Film Flick: Double Indemnity

Friday, May 10, 2013

This month we're taking a walk on the seedier side of life, down dark alleys and into the evil that lurked within, with a Film Noir marathon.  

Filled with fantasic, moody lighting, ambigious characters, and a murder plot to ( literally) die for, this movie is sometimes cited as one of the best examples of film noir ever made- Double Indemnity. The film's name comes from the insurance term for the unlikely instances when double the normal amount of money would be paid off on a life insurance policy. 

Seeing one of the century's most electric journalistic photos- a woman, Ruth Snyder, in the electric chair for his part in a murder and attempt at insurance fraud- sparked the idea for James M. Cain's novella Double Indemnity. Though this book would eventually be translated onto film by director Billy Wilder, it was a long road getting there.  It began circulating through the different Hollywood studios in 1935, the Hays Office (the powerful group that enforced film codes) described the script as sordid, and claimed it would corrupt audiences. As indeed it sordid it was. Even after 8 years, when the Hays Office finally gave the script a go, casting became an issue; no one wanted to play such seedy, unredeemable characters. Barbara Stanwick,who plays the ultimate femme fatale in the film, later recounted, " I said, "I love the script and I love you, but I am a little afraid after all these years of playing heroines to go into an out-and-out killer." And Mr. Wilder – and rightly so – looked at me and he said, "Well, are you a mouse or an actress?" And I said, "Well, I hope I'm an actress." He said, "Then do the part". And I did and I'm very grateful to him." Likewise, getting a male for the lead was a hard sell. The part was turned down by several actors, including George Raft (who was so  illiterate   he had to have the script merely described to him. He turned it down on finding out the male lead was not secretly a good guy FBI agent.), but the part eventually went to Fred MacMurray. Known at the time  primarily  for playing happy-go-lucky comedy, he had been nervous about a serious role. Both actors shine though in a script that was so well tweaked for stage the novel's author said he wished he thought of some of the dialogue.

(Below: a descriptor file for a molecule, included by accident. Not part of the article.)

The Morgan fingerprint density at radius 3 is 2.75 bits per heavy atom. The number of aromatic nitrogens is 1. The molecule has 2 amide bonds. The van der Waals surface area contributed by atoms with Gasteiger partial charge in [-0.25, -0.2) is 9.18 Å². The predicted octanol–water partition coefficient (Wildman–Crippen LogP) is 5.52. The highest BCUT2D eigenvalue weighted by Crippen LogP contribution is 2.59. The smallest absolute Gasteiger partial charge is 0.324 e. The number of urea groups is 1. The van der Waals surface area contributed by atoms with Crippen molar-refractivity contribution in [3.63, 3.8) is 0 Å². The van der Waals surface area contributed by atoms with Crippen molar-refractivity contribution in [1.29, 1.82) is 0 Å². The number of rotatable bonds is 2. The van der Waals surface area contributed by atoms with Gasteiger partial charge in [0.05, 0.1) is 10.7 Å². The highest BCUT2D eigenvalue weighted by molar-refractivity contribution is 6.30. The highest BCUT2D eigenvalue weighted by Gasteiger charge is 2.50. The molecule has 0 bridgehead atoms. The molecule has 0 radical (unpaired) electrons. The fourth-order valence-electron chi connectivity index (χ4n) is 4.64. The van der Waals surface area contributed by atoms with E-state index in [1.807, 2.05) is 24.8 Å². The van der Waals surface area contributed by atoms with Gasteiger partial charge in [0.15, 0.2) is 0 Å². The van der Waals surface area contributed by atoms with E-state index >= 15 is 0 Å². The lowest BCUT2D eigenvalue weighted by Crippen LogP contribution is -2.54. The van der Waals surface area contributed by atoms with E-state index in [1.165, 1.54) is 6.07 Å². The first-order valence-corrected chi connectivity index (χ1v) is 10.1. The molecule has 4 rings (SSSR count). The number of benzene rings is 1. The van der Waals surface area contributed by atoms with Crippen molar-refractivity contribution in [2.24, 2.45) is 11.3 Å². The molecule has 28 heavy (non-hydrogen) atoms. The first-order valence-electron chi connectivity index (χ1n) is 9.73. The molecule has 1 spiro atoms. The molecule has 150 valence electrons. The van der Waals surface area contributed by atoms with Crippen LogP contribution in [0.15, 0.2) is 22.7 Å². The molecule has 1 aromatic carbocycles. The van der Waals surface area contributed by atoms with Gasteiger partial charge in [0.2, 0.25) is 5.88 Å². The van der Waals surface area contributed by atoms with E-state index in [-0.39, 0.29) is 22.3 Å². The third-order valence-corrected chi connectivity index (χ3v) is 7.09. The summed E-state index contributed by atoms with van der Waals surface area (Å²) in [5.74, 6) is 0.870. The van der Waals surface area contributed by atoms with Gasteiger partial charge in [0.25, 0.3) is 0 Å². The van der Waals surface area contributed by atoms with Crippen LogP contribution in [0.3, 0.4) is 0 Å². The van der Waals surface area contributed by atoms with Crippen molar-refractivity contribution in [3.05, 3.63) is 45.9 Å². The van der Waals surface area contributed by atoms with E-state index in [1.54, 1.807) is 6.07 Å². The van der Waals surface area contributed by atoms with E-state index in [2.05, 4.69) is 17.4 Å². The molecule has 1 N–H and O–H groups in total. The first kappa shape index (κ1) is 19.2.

Walter Nuff, played by Red MacMurray, is an insurance sales man who is instantly taken when he sees housewife Phyllis, played by Barabra Stanwyck, in nothing but a towel and anklet (Adjusting the thickness of the towel is what got the film past the Hays Office!) Call it love; call it  obsession   whatever it is that draws these two together also draws out a daring. As Walter puts in his classically "hard-boiled" voice over, knowing the insurance bussiness so well is sort of like being a card dealer at a casino. You spend everyday making sure no one plays the house; you know every trick there is. You could play the house and no one would ever know, and that is what this pair attempts to do- the play out he perfect murder and wait around to collect on the insurance money. They play it straight down the line, but human nature gets the better of them in this suspenseful and brillant fim noir.  

I was on the edge of from the moment the movie starts with Walter taping his confession and leaking blood. The characters, though rather nasty peices of works, are compelling in their emotional dependency. You watch for the moments of failure and moments of success in their plan. However, the best part of the movie is not the acting nor the script. It is the lighting- Beautiful, moody and wonderful just to stare at. It underscores the claustrophobic,  hysteric atmosphere that builds.  This film's straight down the line. If you're thinking of a life insurance policy, you'll be thinking twice when you watch Double Indemnity. 

1 comment

  1. Oh I'm so glad you watched it! I need to watch it again after reading your review!

    Reply Delete

© Never Fully Dressed. Design by FCD.